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Tools for working with upstream repositories

Project description

git river

git-river is a tool designed to make it easier to work with large numbers of GitHub and GitLab projects and "forking" workflow that involve pulling changes from "upstream" repositories and pushing to "downstream" repositories.

git-river will manage a "workspace" path you configure, cloning repositories into that directory with a tree-style structure organised by domain, project namespace, and project name.

$ tree ~/workspace
│   └── datto
│       └── git-river
    └── datto
        └── git-river



git-river requires Python 3.9 or above.

pip3 install git-river


Run git-river <subcommand>. Git's builtin aliasing also allows you to run git river instead.

Before you can use git-river you must configure a workspace path by running git-river init PATH or setting the GIT_RIVER_WORKSPACE environment variable. This should point to a directory git-river can use to clone git repositories into.

Several commands will attempt to discover various names, and usually have an option flag to override discovery.

  • The "upstream" remote is the first of upstream or origin that exists. Override with --upstream.
  • The "downstream" remote is the first of downstream that exists. Override with --downstream.
  • The "mainline" branch is the first of main or master that exists. Override with --mainline.


  • git river clone URL... clones a repository into the workspace path.

  • git river config manages the configuration file.

    • git river config display prints the loaded configuration as JSON. Credentials are redacted.
    • git river config init creates an initial config file.
    • git river config workspace prints the workspace path.
  • git river forge manages repositories listed by GitHub and GitLab.

    • git river forge runs the clone + archived + configure + remotes subcommands.
    • git river forge clone clones repositories.
    • git river forge configure sets git config options.
    • git river forge fetch fetches each git remote.
    • git river forge list displays remote repositories that will be cloned.
    • git river forge remotes sets upstream+downstream or origin remotes.
    • git river forge tidy deletes branches merged into the mainline branch.
    • git river forge archived lists archived repositories that exist locally.
  • git river also provides some "loose" subcommands that work on the repository in the current directory, mostly matching the features from the forge subcommand.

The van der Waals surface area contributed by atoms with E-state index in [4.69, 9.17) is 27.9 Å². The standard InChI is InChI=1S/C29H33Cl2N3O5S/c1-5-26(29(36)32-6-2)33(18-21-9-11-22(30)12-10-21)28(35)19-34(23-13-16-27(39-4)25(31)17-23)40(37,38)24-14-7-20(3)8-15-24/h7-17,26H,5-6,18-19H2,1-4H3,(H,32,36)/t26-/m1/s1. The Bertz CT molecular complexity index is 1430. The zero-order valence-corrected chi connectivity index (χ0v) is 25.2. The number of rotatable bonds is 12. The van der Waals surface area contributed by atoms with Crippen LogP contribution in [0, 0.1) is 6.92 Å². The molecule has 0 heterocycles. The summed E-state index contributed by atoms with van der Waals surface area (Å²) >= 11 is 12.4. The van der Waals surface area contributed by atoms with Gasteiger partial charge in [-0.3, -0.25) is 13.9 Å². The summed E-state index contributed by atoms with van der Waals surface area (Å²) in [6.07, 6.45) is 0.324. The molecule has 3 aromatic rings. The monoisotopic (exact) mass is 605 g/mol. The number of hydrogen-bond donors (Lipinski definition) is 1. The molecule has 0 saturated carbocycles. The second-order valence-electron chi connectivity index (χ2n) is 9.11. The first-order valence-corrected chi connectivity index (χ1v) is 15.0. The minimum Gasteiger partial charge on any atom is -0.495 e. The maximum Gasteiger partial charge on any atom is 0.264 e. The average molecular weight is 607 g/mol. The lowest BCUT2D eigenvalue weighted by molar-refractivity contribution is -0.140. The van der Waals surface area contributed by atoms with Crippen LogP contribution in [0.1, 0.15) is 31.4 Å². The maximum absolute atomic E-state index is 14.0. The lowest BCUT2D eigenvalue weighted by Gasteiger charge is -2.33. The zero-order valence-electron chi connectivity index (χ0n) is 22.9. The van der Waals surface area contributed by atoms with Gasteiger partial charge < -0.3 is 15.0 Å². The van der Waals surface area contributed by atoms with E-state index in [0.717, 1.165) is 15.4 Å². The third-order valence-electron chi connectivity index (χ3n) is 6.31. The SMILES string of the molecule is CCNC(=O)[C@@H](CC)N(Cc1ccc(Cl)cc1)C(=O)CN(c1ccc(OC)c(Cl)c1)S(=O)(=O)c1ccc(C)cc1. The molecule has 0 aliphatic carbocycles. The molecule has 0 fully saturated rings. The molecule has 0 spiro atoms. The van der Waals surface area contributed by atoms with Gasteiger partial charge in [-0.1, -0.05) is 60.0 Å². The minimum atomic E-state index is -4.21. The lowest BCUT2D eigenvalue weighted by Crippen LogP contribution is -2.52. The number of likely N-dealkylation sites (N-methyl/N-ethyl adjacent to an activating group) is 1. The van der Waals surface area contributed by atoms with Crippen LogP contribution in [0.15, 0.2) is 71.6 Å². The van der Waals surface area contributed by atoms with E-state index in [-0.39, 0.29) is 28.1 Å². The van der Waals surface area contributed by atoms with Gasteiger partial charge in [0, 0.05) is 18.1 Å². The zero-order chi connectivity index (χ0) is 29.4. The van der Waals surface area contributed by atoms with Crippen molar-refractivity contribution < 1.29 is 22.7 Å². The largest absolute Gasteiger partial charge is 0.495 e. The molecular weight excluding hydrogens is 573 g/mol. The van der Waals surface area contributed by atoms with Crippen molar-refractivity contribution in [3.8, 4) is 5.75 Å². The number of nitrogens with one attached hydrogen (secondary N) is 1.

• git river fetch fetches all git remotes.
    • git river merge creates the merge result of all feature/* branches.
    • git river tidy deletes branches merged into the mainline branch.
    • git river restart rebases the current branch from the upstream remotes mainline branch.


Configuration is a JSON object read from ~/.config/git-river/config.json. Run git-river config init to create an example configuration file.

  • path - path to a directory to use as the "workspace".
  • forges - a map of forges.

Forges have the following options. Only type is required - the default configuration is to use the main public GitHub or GitLab domain without authentication.

  • type (required) - The type of the instance, either github or gitlab.
  • base_url (optional) - Base url of the instance. Should not include a trailing slash.
    • Default for GitHub instances is
    • Default for GitLab instances is
  • login_or_token (optional, GitHub only) - Authentication token.
  • private_token (optional, GitLab only) - Authentication token.
  • gitconfig (default: {}) - A key-value map of git config options to set on repositories.
  • groups (default: []) - Include repositories from specific groups.
  • users (default: []) - Include repositories from specific users.
  • self (default: true) - Automatically include the authenticated user's repositories.


  "workspace": "~/Development",
  "forges": {
    "gitlab": {
      "type": "gitlab",
      "base_url": "",
      "private_token": "...",
      "groups": [],
      "users": [],
      "self": true,
      "gitconfig": {
        "": "user+gitlab@example.invalid"
    "github": {
      "type": "github",
      "login_or_token": "...",
      "groups": [],
      "users": [],
      "gitconfig": {
        "": "user+github@example.invalid"


Poetry is used to develop, build, and package git-river. Poetry's documentation describes how to install it on your OS. Once you've installed it, create a virtual environment containing git-river and it's dependencies with poetry install.

You can then run the local version of the CLI with poetry run git-river.

Code is formatted using black, run with poetry run black git_river.

Types are checked using mypy, run with poetry run mypy git_river.

Tests are written using pytest, run with poetry run pytest.

# Download the project and install dependencies
git clone
cd git-river
poetry install

# Use the local version of the CLI
poetry run git-river ...

# Test, lint and format code
poetry run black git_river
poetry run mypy git_river
poetry run pytest


Licensed under the Mozilla Public License Version 2.0.

Copyright Datto, Inc.

Authored by Sam Clements.

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